After clerking, Bumatay joined Department of Justice as a political appointee — first in the Office of Legal Policy, where he worked on the confirmations of Chief Justice John Roberts, associate Justice Samuel Alito, and former attorney general Michael Mukasey — and later in the Office of the Associate Attorney General, where he assisted in the oversight of criminal and civil matters in the Antitrust, Tax, Civil, Civil Rights, and Environmental & Natural Resources Divisions.

    In 2017, Bumatay was detailed to the Office of the Deputy Attorney General at the Department of Justice, where he worked on national opioid strategy and prison and reentry policies. In 2018, he moved to the Office of the Attorney General, advising the attorney general on criminal matters, national opioid strategy, transnational organized crime, and prison and reentry policies. In that role, Bumatay assisted in the management of the Drug Enforcement Administration, the Federal Bureau of Prisons, the U.S. Marshals Service, the Bureau of Alcohol Tobacco Firearms & Explosives, and Organized Crime Drug Enforcement Task Forces. He also supported the confirmations of Supreme Court Justices Neil Gorsuch and Brett Kavanaugh. Bumatay returned to the U.S. Attorney’s Office in San Diego earlier this year.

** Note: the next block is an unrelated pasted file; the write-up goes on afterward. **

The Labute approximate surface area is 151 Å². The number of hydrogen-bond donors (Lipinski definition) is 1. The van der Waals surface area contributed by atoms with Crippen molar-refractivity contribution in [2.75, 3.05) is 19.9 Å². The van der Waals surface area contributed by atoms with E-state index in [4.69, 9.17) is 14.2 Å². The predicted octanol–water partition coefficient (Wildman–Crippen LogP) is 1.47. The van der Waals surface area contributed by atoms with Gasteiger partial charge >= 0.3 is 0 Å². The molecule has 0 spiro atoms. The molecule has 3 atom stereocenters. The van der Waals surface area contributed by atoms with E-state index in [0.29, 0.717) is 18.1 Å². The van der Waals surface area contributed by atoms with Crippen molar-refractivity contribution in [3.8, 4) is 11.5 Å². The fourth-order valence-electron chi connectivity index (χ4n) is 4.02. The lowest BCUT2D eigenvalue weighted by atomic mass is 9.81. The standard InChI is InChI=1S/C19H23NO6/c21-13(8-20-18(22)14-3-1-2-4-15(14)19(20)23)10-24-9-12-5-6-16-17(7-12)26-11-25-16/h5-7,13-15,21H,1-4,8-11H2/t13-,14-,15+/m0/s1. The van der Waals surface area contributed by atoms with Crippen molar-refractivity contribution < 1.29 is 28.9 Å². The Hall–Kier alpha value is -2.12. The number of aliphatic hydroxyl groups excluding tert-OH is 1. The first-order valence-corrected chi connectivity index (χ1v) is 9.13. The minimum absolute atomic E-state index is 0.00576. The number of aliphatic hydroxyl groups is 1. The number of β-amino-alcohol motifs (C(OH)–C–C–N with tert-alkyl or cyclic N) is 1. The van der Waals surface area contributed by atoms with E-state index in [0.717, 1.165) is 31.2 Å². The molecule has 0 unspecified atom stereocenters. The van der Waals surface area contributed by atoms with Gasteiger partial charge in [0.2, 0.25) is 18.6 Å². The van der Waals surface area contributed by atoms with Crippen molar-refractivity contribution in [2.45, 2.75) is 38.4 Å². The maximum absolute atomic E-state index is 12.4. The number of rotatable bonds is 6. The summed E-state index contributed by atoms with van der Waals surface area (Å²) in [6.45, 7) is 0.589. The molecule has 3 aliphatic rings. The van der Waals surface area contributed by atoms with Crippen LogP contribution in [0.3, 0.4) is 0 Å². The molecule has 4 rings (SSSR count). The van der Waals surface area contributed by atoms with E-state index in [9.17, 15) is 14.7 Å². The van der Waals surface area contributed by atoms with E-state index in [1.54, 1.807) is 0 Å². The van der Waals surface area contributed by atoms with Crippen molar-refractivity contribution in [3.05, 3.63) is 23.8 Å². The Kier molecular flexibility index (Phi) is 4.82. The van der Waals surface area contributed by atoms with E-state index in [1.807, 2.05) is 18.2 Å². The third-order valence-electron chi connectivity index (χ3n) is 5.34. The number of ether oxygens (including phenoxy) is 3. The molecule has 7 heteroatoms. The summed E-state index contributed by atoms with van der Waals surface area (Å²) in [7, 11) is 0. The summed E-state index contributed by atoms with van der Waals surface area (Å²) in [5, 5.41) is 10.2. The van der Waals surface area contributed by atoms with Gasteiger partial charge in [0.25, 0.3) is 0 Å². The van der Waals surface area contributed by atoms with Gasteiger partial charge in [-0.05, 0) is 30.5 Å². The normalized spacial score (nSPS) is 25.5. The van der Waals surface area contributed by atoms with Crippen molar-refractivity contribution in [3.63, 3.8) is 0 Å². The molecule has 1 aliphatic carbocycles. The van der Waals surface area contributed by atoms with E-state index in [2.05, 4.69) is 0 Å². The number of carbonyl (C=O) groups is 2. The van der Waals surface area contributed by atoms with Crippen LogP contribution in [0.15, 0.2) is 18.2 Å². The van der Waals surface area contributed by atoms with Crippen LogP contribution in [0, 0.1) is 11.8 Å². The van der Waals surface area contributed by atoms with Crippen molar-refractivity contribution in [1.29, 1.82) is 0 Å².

Bumatay has been an active member of The Federalist Society since law school. He is also a member of the Federal Bar Association, the National Asian Pacific American Bar Association, and the National Asian Pacific Islander Prosecutors Association. He is the author of “Causes, Commitments & Counsels,” published in the Journal of the Legal Profession in 2007.

    Shorter answer: Patrick "Log Cabin" Bumatay is a quisling.

  • 5. VIRick  |  December 11, 2019 at 4:08 pm

    Virginia: Falls Church City Council Approves LGBT Rights Ordinance

    On Monday, 9 December 2019, in Virginia, the Falls Church Council voted 6-0 to approve an amendment to the suburban Washington jurisdiction’s non-discrimination ordinance, adding new language banning discrimination in employment and housing based on sexual orientation and gender identity.